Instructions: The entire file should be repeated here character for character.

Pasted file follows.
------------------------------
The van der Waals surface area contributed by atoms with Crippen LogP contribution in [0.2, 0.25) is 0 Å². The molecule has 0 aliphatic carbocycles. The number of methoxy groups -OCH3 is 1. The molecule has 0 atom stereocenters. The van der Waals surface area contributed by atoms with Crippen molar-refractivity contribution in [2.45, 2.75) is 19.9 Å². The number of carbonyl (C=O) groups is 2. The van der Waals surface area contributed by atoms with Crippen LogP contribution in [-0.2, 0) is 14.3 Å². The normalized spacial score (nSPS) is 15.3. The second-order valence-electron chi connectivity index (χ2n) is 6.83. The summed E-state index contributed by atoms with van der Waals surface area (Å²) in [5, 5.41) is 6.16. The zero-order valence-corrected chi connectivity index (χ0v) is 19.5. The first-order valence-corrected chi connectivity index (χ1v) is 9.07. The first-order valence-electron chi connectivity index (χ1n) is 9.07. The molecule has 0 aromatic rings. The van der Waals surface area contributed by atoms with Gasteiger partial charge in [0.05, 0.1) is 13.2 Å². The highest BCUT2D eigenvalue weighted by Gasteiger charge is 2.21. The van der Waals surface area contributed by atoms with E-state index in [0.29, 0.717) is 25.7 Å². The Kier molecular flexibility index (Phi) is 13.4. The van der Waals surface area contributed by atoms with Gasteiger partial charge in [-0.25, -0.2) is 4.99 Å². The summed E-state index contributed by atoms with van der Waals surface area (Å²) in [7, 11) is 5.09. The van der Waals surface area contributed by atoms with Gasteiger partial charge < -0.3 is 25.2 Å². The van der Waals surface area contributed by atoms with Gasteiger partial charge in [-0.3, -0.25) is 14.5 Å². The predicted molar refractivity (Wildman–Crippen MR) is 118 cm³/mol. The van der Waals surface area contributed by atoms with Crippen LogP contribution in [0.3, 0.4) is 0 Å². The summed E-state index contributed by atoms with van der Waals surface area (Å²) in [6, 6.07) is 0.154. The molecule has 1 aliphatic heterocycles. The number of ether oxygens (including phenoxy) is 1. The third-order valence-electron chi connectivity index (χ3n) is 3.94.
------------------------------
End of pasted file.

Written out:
The van der Waals surface area contributed by atoms with Crippen LogP contribution in [0.2, 0.25) is 0 Å². The molecule has 0 aliphatic carbocycles. The number of methoxy groups -OCH3 is 1. The molecule has 0 atom stereocenters. The van der Waals surface area contributed by atoms with Crippen molar-refractivity contribution in [2.45, 2.75) is 19.9 Å². The number of carbonyl (C=O) groups is 2. The van der Waals surface area contributed by atoms with Crippen LogP contribution in [-0.2, 0) is 14.3 Å². The normalized spacial score (nSPS) is 15.3. The second-order valence-electron chi connectivity index (χ2n) is 6.83. The summed E-state index contributed by atoms with van der Waals surface area (Å²) in [5, 5.41) is 6.16. The zero-order valence-corrected chi connectivity index (χ0v) is 19.5. The first-order valence-corrected chi connectivity index (χ1v) is 9.07. The first-order valence-electron chi connectivity index (χ1n) is 9.07. The molecule has 0 aromatic rings. The van der Waals surface area contributed by atoms with Gasteiger partial charge in [0.05, 0.1) is 13.2 Å². The highest BCUT2D eigenvalue weighted by Gasteiger charge is 2.21. The van der Waals surface area contributed by atoms with E-state index in [0.29, 0.717) is 25.7 Å². The Kier molecular flexibility index (Phi) is 13.4. The van der Waals surface area contributed by atoms with Gasteiger partial charge in [-0.25, -0.2) is 4.99 Å². The summed E-state index contributed by atoms with van der Waals surface area (Å²) in [7, 11) is 5.09. The van der Waals surface area contributed by atoms with Gasteiger partial charge < -0.3 is 25.2 Å². The van der Waals surface area contributed by atoms with Gasteiger partial charge in [-0.3, -0.25) is 14.5 Å². The predicted molar refractivity (Wildman–Crippen MR) is 118 cm³/mol. The van der Waals surface area contributed by atoms with Crippen LogP contribution in [0.3, 0.4) is 0 Å². The summed E-state index contributed by atoms with van der Waals surface area (Å²) in [6, 6.07) is 0.154. The molecule has 1 aliphatic heterocycles. The number of ether oxygens (including phenoxy) is 1. The third-order valence-electron chi connectivity index (χ3n) is 3.94.